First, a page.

The IMF has 187 member states and any one of them would probably benefit by having access to sensitive data stored on IMF servers, however only a small percentage have the means to run a believable spear phishing attack against a sophisticated target like the IMF. If you rule out the U.S. and the European Union as well as the BRICs, you'd be left with a handful of countries in Asia, Eurasia, and the Middle East. Relatively new loans are in the works for Egypt and Tunisia but they predate the onset of the attack if the reported timeline is accurate. [6] There was some discussion of a loan for South Korea last summer [7], but in February, 2011 the Bank of Korea loaned money to the IMF [8] so we can probably take South Korea off the list.

Belarus and Ukraine
My picks for the states as the most likely candidates behind the IMF attack are both in Eurasia: Belarus and Ukraine. Both have been involved with hotly contested and politically stressful IMF loans dating back many months and both have very active and skillful hacker populations for whom the IMF breach would be a piece of cake.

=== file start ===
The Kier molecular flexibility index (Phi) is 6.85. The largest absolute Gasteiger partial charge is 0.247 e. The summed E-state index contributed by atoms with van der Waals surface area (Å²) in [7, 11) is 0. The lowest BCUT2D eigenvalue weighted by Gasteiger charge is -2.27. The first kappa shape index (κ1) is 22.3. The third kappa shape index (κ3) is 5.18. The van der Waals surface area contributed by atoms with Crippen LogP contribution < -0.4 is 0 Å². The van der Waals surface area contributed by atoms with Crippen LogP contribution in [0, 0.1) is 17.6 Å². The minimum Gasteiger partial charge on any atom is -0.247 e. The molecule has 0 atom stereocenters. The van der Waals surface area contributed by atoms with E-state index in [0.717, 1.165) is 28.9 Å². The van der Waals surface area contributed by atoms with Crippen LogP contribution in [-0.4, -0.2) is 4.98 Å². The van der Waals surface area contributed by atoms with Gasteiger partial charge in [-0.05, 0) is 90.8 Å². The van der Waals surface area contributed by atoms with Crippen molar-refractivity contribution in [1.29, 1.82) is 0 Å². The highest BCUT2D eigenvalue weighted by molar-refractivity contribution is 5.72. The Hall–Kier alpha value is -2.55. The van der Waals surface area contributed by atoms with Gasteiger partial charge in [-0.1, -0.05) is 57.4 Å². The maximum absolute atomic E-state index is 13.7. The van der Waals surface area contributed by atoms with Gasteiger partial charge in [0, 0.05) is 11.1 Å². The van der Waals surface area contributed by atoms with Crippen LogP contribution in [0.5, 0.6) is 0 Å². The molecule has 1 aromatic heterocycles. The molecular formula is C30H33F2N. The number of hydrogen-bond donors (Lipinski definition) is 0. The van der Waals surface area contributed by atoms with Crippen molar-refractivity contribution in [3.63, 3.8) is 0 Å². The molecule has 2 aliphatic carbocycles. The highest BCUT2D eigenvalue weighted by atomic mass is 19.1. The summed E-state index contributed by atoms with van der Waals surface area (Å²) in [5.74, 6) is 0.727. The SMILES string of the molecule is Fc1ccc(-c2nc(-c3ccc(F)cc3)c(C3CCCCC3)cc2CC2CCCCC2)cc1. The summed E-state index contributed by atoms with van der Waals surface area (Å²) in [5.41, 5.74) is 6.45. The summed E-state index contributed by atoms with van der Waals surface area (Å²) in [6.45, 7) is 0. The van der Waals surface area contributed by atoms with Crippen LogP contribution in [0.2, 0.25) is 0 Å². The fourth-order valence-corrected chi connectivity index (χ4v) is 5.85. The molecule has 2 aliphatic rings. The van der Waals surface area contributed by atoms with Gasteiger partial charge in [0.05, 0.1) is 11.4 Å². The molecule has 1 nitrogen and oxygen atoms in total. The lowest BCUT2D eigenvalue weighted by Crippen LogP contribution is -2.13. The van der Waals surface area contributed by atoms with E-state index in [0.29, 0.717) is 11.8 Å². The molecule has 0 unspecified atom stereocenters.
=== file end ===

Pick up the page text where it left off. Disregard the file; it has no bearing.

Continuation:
The IMF approved a $16B loan to Ukraine in August 2010 [9] but then suspended it over Ukraine's breach of terms because they were perceived as too unpopular to implement. [10] A similar situation occurred in Belarus which had a previous IMF loan of $3.5B in 2009 that was cancelled in late 2010 due to breaches in terms during the Presidential election. Now Belarus needs a new IMF loan of $8B in addition to $3B pledged to it by a Russian-led bailout fund. [11]

Hackers from Eastern Europe, including both Ukraine and Belarus, were involved in a high profile arrest last October for financial crimes spanning about one year against a series of banks that included HSBC, Royal Bank of Scotland, Barclays, and Lloyds TSB. [12] Then in early January, 2011, Brian Krebs reported on a spear phishing attack against U.S. government employees that pretended to be a Seasons Greetings card from the White House for the purpose of gaining access to sensitive networks then discovering and exfiltrating valuable data over a long period of time [13]. This second attack is a trademark of the Zeus malware gangs in Eastern Europe; also known as the Hilary Kneber crew. A technical write-up on the White House spear phishing attack can be found at the Contagio blog. The government of Belarus denied that any Belarus hackers were involved in the attack. [14]